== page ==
Have you ever wondered how to make your dehydrated blueberries more versatile? Learn how to dehydrate blueberries and make blueberry powder to use it to update yogurt, in dressings, in sauces, and more!
Dehydrated blueberries are a joy, but blueberry powder takes it all up a notch to extend the usefulness of your blueberry harvest. Learn how to make this flavorful combination in these simple steps:
Dehydrated Powders are Beautiful!
How to Dehydrate Blueberries
NOTE ABOUT FROZEN BLUEBERRIES: If you are using frozen blueberries, you can thaw and skip straight to step 3.
The basics steps for dehydrating blueberries are:
1. Wash Blueberries
You don't really need me to show you how to wash blueberries, do you? Rinse under cool water or soak in a vinegar bath for a few minutes and rinse.
2. Break the skin of the blueberry
You'll want to use one of these methods to break the skin of the blueberry so that you'll have a shorter drying time
- Cut or poke with a knife tip or other skewer. Using something like a metal hair pick makes the job go much more quickly. I demonstrated this in the video below) -or-
- Blanch in boiling water for 30-45 seconds -or-
- Freeze for 1-2 days -or-
- Process in a food processor or blender until in bits or puree for leather.
3. Place on Dehydrator Trays
Be sure to use protection! Parchment (or baking) paper or the fruit leather sheets that come with your machine will keep your mesh from being stained, and the inevitable juice on the bottom of your machine.
You can remove those once the berries have dried halfway as the juice is no longer flowing at that point.
If you don't have fruit leather sheets for your dehydrator, you can purchase these silicone fruit leather sheets and cut them to fit almost any dehydrator tray!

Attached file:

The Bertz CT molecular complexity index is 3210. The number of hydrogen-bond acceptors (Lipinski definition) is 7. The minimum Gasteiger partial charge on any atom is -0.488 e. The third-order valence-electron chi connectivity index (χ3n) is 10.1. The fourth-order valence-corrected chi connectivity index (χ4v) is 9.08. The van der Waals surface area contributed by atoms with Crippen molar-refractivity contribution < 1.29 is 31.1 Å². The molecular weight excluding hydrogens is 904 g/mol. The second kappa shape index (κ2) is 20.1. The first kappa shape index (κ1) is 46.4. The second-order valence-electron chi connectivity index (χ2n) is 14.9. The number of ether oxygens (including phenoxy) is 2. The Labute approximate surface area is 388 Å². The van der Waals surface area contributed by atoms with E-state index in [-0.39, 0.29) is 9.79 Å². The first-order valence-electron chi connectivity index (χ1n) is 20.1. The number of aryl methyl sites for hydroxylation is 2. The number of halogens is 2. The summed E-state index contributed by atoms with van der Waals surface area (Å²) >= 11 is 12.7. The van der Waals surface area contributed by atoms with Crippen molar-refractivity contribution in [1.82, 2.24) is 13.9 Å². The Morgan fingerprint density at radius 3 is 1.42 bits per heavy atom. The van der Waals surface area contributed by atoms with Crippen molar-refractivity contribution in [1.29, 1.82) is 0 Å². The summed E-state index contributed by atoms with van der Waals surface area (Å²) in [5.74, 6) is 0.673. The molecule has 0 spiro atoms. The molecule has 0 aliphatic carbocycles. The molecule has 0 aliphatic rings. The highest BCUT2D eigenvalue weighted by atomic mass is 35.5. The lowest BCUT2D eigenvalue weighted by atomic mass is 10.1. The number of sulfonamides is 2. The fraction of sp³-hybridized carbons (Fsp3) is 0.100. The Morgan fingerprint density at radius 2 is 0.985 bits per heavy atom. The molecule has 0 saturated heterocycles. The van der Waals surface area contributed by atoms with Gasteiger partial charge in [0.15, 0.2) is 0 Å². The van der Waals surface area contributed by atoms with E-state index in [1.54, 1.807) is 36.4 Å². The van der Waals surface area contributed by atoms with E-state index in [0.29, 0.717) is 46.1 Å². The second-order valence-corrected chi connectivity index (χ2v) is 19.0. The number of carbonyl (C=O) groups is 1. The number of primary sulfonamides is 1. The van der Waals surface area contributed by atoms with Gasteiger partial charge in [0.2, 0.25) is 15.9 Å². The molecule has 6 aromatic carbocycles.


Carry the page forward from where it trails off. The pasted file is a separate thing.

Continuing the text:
TIP: It helps to press down slightly on each blueberry to help open the skin more.
4. Dry at 135F / 57C for 24-48 hours
Keep checking throughout the process. This drying time will depend on which method of breaking the skin you used, the juiciness of your blueberries, your machine's wattage, the general humidity of your home, and the position of the rising sun in the east. Well, not so much the last part, but it can seem that way sometimes.
5. Test for Doneness
Allow to come to room temperature and test for one of two conditions:
- Immediate snacking - you want a chewy but not moist bite. These should be stored in the refrigerator and eaten soon.
- For storage - when they rattle on the tray when shaken
Condition berries by storing in a too-large container for your berries (or split them between a few). Place on a cool dry shelf and shake once or twice a day for a week. If you begin to see moisture on the berries or jar, put back into the dehydrator to dry more. If you see mold form, throw away.
You'll see most of those steps in the video below, though I skipped the conditioning process since we were far past the need for conditioning. Since we were also going straight to the powder drying process, there was also no need to condition.
► READ MORE: Do you really need to condition dehydrated foods?
7. Store in an airtight container.
Blueberries last for a year or more when properly dried, conditioned, and stored.
Can you Over-Dehydrate Blueberries?
The answer to the question is, no, if you follow the usual guidelines of dehydrating fruits or vegetables and are diligent to check their progress.
But sometimes, life gets in the way as it did when I was working on this project.
Thanks to my utter fail at dehydrating blueberries to create this blog post, I opted to focus more on how to redeem a failed dehydrating project.
You can use this with just about any fruit or vegetable that may not have dried the way you'd hoped. Or, even with those foods that you didn't like the dehydrated version as a snack (as long as you haven't used oil in the process). Or, perhaps, you didn't like the reconstituted version of your dehydrated snack. Many people don't like how mushrooms turn out or things like squash.
How to Make Blueberry Powder
1. Use Fully Dehydrated Blueberries
This important as you don't want to use blueberries that may have mold spores from storing under dehydrated blueberries for too long. This is why conditioning is important when storing dehydrated foods.
2. Pour Dehydrated Blueberries into Blender
You can choose to use a coffee grinder, a bullet-style blender or a full-sized blender.
A helpful hint is to use one for the volume you're trying to powder. If you only have a small job, use a coffee grinder or bullet-style blender instead of a large one. I really do love my Nutri-Ninja from Amazon. It's really changed my powder game!